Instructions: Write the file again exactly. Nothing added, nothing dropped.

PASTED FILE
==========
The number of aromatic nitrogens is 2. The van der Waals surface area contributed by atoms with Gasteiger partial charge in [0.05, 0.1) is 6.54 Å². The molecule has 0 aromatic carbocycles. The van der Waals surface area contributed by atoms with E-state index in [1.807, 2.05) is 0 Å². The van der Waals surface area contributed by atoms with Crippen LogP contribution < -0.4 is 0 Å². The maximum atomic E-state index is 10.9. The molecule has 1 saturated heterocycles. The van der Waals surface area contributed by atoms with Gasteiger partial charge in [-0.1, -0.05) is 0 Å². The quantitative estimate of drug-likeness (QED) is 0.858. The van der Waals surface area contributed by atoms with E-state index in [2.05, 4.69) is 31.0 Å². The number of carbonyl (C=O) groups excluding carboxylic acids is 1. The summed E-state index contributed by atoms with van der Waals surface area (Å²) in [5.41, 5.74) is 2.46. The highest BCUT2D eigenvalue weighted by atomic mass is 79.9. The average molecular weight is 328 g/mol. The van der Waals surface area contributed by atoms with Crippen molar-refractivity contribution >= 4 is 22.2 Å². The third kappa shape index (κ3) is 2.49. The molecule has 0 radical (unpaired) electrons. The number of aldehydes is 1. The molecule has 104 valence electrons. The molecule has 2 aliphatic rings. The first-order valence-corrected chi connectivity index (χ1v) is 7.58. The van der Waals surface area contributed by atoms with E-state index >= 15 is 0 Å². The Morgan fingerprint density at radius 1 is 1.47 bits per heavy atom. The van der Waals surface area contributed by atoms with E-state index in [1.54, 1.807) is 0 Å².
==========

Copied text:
The number of aromatic nitrogens is 2. The van der Waals surface area contributed by atoms with Gasteiger partial charge in [0.05, 0.1) is 6.54 Å². The molecule has 0 aromatic carbocycles. The van der Waals surface area contributed by atoms with E-state index in [1.807, 2.05) is 0 Å². The van der Waals surface area contributed by atoms with Crippen LogP contribution < -0.4 is 0 Å². The maximum atomic E-state index is 10.9. The molecule has 1 saturated heterocycles. The van der Waals surface area contributed by atoms with Gasteiger partial charge in [-0.1, -0.05) is 0 Å². The quantitative estimate of drug-likeness (QED) is 0.858. The van der Waals surface area contributed by atoms with E-state index in [2.05, 4.69) is 31.0 Å². The number of carbonyl (C=O) groups excluding carboxylic acids is 1. The summed E-state index contributed by atoms with van der Waals surface area (Å²) in [5.41, 5.74) is 2.46. The highest BCUT2D eigenvalue weighted by atomic mass is 79.9. The average molecular weight is 328 g/mol. The van der Waals surface area contributed by atoms with Crippen molar-refractivity contribution >= 4 is 22.2 Å². The third kappa shape index (κ3) is 2.49. The molecule has 0 radical (unpaired) electrons. The number of aldehydes is 1. The molecule has 104 valence electrons. The molecule has 2 aliphatic rings. The first-order valence-corrected chi connectivity index (χ1v) is 7.58. The van der Waals surface area contributed by atoms with E-state index >= 15 is 0 Å². The Morgan fingerprint density at radius 1 is 1.47 bits per heavy atom. The van der Waals surface area contributed by atoms with E-state index in [1.54, 1.807) is 0 Å².